The study found that the population decline caused by the disease peaked in the 1980s, at least a decade before the discovery of diseases in 1998. But only 12% of affected species show signs of recovery. Four out of 10 affected species continue to decline.
Pet trade blamed
Evidence suggests that the disease originated in Asia and was spread throughout the world by humans who imported and exported amphibians as pets.
Foster said governments and other agencies should begin to take biosecurity and illegal wildlife trade much more seriously to prevent the spread of disease.
Wendy Palen is a professor of biology at Simon Fraser University and conducts research on freshwater ecosystems, including amphibian populations. She co-authored a commentary published with the new article describing the mushroom as the "perfect recipe to take its hosts to extinction."
It is very transmissible through water, where it can reach many different types of amphibians. It has a wide variety of hosts and can infect some species without causing symptoms, allowing them to spread more widely.
This is an Australian corroboree frog in danger of extinction with chytridiomycosis, which attacks the animal's skin and eventually causes respiratory problems, cardiac arrest and death. (Image courtesy of Jamie Voyles, Alex Hyatt and Frank Fillipi)
Palen said the study confirmed that the disease was to blame for many declines and extinctions of amphibians worldwide, as many scientists in the field expected. "But it's also bigger than anyone has quantified before."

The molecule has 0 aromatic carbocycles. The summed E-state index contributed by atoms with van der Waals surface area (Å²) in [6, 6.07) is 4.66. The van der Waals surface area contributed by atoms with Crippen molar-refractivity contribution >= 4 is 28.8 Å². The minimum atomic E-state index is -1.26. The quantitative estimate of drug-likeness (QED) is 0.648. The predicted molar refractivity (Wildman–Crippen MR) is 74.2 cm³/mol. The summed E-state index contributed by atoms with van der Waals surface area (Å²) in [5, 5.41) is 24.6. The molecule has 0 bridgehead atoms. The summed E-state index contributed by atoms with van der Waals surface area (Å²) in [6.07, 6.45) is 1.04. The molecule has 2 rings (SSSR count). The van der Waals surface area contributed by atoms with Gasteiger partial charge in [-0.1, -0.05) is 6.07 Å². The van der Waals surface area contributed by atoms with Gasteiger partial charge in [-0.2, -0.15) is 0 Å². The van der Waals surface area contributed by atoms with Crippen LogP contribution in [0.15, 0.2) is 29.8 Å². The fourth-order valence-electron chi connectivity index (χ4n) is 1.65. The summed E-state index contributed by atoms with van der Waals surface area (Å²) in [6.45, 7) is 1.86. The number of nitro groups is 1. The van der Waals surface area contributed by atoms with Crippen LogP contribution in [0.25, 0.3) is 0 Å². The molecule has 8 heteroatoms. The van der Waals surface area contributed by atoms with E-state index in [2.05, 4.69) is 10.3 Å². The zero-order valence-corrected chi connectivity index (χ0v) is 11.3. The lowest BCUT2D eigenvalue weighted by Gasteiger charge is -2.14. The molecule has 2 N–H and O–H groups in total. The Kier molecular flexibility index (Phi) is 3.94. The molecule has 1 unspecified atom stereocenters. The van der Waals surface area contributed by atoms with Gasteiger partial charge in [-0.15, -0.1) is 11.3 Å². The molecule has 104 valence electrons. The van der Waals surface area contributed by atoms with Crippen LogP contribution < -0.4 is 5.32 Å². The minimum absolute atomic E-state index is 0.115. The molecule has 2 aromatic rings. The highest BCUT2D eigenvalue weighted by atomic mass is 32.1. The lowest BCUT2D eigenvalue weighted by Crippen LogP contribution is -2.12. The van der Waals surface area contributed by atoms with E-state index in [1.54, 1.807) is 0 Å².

He added that its destructive effect on biodiversity has been much worse than that of other deadly wildlife diseases, such as the white nose syndrome in bats and avian malaria in birds.
"This disease has caused more damage to more species than any other disease in the history of science, "he said.
While none of the most affected species is in Canada, Palen said, the disease exists here and has caused problems for some of our amphibians.
"It's really global in scale," he said in an interview.
But he pointed out that it can still get worse, since it has not yet reached some parts of the world that are particularly rich in amphibian diversity, such as Papua New Guinea.
This is a microscope image of the fungus that causes chytridiomycosis. It can spread through the water and even swim in search of possible guests. (Christian Martin)
Your comment adds that Image of chytridiomycosis may Also being "a harbinger of other outbreaks of disease" as human beings "inadvertently spread pathogens around the world."
"That, I think, is a warning note, "he said. And in some way it demands that we think carefully about the policies related to the importation of amphibians especially alive. "
However, he pointed out that the disease is not the only or the greatest threat to amphibians worldwide.
"We know that climate change and habitat destruction and drainage of wetlands and changes in terrestrial ecosystems are causing an equal or greater number of amphibian declines," he added.
The disease is "Another nail in the coffin," he said. "And it forces us as a society and our communities to do something about it."